An elderly woman asks for her husband as she is evacuated from a building in Akcakale, Syria (LaPresse)

Condemnation of Turkey Rises Along With Death Toll

(Damascus) Days two and three of the Turkish military onslaught in northeastern Syria witnessed a big escalation in hostilities, with heavy air and artillery shelling of cities, towns and villages as well as electricity and water plants.

Turkish jets targeted the National Hospital in the border city of Ras Al Ain. A booby-trapped car was detonated in front of the Omari restaurant in the Muneer Habeeb residential neighborhood in the city of Qamishli which has resulted in several civilian deaths and injuries.

Earlier today, one civilian was killed and three others were left injured when Turkish artillery shelled the Al Zeitouna street in the northern suburbs of Qamishli. Several foreign bodies operating illegally in the region have pulled out their French, British and Swiss staff across the borders into northern Iraq following the escalation in military hostilities today.

Ras Al Ain came under heavy bombardment and airstrikes amid reports of mass evacuation by Kurdish SDF (Syrian Democratic Forces) fighters ahead of the Turkish land incursion in the area. The water purification and pumping plant of Alouk in rural Hassakah was put out of service following repetitive Turkish bombing of the installation. 

Turkish aggression draws more condemnation

The scenes of mass civilian exodus and widespread destruction in northeast Syria has attracted more regional and international condemnation calling for an immediate stop of the Turkish military campaign there, and for punitive sanctions against Ankara.

Meanwhile, only a few days after pulling out US troops from Syria and merely hours before the Turkish operation started, US President Donald Trump expressed his hope to be able to “negotiate between Turkey and the Kurds” – a statement that has caused even more outrage both inside and outside the USA towards Trump’s fickle policies and quickly-abandoned alliances.

The strongest sentiments of dismay and resentment have come from Syrian Kurdish militia and political leaders who feel abandoned by Trump to face what their commander in the city of Manbij described as ‘the barbaric Turkish aggression’

The SDF, led by the Kurdish People’s Protection Units (YPG) which Ankara branded a ” terrorist organization” and an arm of the outlawed PKK Kurdish Workers Party, has called on the US and its allies to establish a “no-fly zone” in northeast Syria in order to protect it from Turkish airstrikes.

As civilian casualties mount and destruction of the infrastructure in NE Syria expands as a result of the Turkish operation, the world seems to have become largely disillusioned with Turkish President Recep Tayyip Erdogan‘s claim that the offensive merely aims at removing Kurdish-led forces from the border area and creating a “safe zone” so millions of Syrian refugees can be returned.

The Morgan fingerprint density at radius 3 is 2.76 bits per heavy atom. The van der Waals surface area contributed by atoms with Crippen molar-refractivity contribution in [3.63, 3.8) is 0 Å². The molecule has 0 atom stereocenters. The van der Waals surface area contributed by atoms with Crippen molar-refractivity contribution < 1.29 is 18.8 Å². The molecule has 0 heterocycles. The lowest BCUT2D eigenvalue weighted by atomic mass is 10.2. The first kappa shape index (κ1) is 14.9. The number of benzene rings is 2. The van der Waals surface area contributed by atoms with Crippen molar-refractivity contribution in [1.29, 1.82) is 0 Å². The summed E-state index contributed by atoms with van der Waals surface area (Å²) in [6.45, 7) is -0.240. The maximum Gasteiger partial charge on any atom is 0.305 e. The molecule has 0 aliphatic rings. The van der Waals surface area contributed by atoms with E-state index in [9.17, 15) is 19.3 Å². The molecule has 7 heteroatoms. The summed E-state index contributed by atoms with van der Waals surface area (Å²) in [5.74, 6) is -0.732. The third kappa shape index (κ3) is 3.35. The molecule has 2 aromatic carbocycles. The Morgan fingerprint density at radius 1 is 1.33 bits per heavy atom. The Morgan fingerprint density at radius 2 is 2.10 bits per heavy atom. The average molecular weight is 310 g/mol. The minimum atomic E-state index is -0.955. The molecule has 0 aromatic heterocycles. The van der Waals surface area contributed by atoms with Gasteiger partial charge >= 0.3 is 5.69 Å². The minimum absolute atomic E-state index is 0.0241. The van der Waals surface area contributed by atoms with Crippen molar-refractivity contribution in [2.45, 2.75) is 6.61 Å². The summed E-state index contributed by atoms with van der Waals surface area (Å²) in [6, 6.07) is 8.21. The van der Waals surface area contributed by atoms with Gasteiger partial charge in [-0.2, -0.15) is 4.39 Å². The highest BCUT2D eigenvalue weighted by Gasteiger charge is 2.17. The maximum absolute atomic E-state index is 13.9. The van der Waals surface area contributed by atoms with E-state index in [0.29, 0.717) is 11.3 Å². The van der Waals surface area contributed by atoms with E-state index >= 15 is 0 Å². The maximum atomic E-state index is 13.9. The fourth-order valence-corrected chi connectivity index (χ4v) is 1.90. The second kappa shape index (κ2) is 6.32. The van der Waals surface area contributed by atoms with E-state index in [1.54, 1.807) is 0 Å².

With the complete destruction of the nearby city of Raqqa by the US-led coalition five years ago, now utterly neglected and forgotten by the international community, except for some on-and-off reminders at UN Security Council sessions, fears are growing of the northeastern parts of Syria being turned into a massive wasteland with another humanitarian and demographic disaster in the making.

Humble statements by Arab League and NATO

The Arab League issued a statement Thursday condemning the Turkish aggression on Syria. It failed to do so before when hundreds of thousands of Syrians were being displaced, killed, kidnapped and tortured by ISIS and other terrorists organizations over the past nine years of conflict.

Also the Syrians’ respect of the Arab League, which froze their country’s membership at the outset of the war – Syria is a founding member of the Arab League – has been running at an all-time low for years, with the vast majority of its population’s outright rejection of Syria’s return to League of Arab Nations.

Greece’s Prime Minister Kyriakos Mitsotakis, at a joint press conference in Athens with visiting NATO Secretary-General Jens Stoltenberg, said the Turkish offensive “would add difficulty in finding a political solution to end Syria’s long civil war, while Stoltenberg urged not to “further destabilize the region” by making sure its actions in the region were “measured and proportionate.”

Russian Permanent Representative to the UN Vassily Nebenzya said at the international body’s headquarters in New York that Turkey’s operation was a result of “demographic engineering” that was carried out by member-countries of the US-led international coalition in Syria, adding that the coalition members were “reaping the fruit” of their demographic policies.

“We are encouraging the Kurds to engage in dialogue with the Syrian government, but as you know they preferred other protectors,” Nebenzya added.

Turkey’s Foreign Minister Mevlut Cavusoglu said his country’s operation would not go further than 30 km (20 miles) deep into Syria. “When we go 30 km deep in the safe zone, terror there will be removed,” he told CNN Turk, referring to the presence of Kurdish fighters considered by Ankara as “terrorists”.

Such statements seem to do very little to dampen mounting fears of the consequences emanating from Turkey’s massive offensive on northeastern Syria, reviving memories of horrible Ottoman massacres against Kurds, Armenians and Arab Christians which claimed the lives of millions of innocent civilians.

The current aggression is a strong reminder to Syrians of the 184,000 square kilometers of their homeland which Turkey gained in a deal with colonial France in the 1920’s. This was after a massive demographic change and a rigged referendum orchestrated in the Syrian Iskenderun province which was handed over to Ankara by those who did not own it in the first place.